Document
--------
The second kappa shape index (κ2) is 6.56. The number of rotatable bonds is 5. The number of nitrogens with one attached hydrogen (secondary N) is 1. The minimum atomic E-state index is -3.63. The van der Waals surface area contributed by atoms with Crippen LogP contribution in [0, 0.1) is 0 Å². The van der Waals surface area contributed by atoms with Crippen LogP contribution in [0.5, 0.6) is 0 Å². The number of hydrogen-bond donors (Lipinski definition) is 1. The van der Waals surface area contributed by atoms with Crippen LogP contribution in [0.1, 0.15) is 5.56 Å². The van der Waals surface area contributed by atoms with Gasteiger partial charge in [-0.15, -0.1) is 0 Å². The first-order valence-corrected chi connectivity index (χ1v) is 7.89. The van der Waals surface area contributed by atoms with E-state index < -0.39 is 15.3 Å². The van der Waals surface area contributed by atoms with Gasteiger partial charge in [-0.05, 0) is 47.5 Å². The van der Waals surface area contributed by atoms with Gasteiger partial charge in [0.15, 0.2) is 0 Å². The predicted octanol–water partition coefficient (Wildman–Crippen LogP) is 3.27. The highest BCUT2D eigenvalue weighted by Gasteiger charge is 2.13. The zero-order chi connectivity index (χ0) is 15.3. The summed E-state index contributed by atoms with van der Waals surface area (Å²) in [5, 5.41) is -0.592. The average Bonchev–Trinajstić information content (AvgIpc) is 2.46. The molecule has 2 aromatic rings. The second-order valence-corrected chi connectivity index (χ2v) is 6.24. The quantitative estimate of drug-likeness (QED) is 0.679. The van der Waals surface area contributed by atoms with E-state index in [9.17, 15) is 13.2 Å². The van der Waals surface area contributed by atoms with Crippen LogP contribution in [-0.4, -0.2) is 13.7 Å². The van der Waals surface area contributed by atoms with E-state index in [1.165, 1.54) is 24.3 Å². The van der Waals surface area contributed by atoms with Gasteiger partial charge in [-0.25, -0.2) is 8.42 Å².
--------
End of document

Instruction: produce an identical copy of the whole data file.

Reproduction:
The second kappa shape index (κ2) is 6.56. The number of rotatable bonds is 5. The number of nitrogens with one attached hydrogen (secondary N) is 1. The minimum atomic E-state index is -3.63. The van der Waals surface area contributed by atoms with Crippen LogP contribution in [0, 0.1) is 0 Å². The van der Waals surface area contributed by atoms with Crippen LogP contribution in [0.5, 0.6) is 0 Å². The number of hydrogen-bond donors (Lipinski definition) is 1. The van der Waals surface area contributed by atoms with Crippen LogP contribution in [0.1, 0.15) is 5.56 Å². The van der Waals surface area contributed by atoms with Gasteiger partial charge in [-0.15, -0.1) is 0 Å². The first-order valence-corrected chi connectivity index (χ1v) is 7.89. The van der Waals surface area contributed by atoms with E-state index < -0.39 is 15.3 Å². The van der Waals surface area contributed by atoms with Gasteiger partial charge in [-0.05, 0) is 47.5 Å². The van der Waals surface area contributed by atoms with Gasteiger partial charge in [0.15, 0.2) is 0 Å². The predicted octanol–water partition coefficient (Wildman–Crippen LogP) is 3.27. The highest BCUT2D eigenvalue weighted by Gasteiger charge is 2.13. The zero-order chi connectivity index (χ0) is 15.3. The summed E-state index contributed by atoms with van der Waals surface area (Å²) in [5, 5.41) is -0.592. The average Bonchev–Trinajstić information content (AvgIpc) is 2.46. The molecule has 2 aromatic rings. The second-order valence-corrected chi connectivity index (χ2v) is 6.24. The quantitative estimate of drug-likeness (QED) is 0.679. The van der Waals surface area contributed by atoms with E-state index in [9.17, 15) is 13.2 Å². The van der Waals surface area contributed by atoms with Crippen LogP contribution in [-0.4, -0.2) is 13.7 Å². The van der Waals surface area contributed by atoms with E-state index in [1.165, 1.54) is 24.3 Å². The van der Waals surface area contributed by atoms with Gasteiger partial charge in [-0.25, -0.2) is 8.42 Å².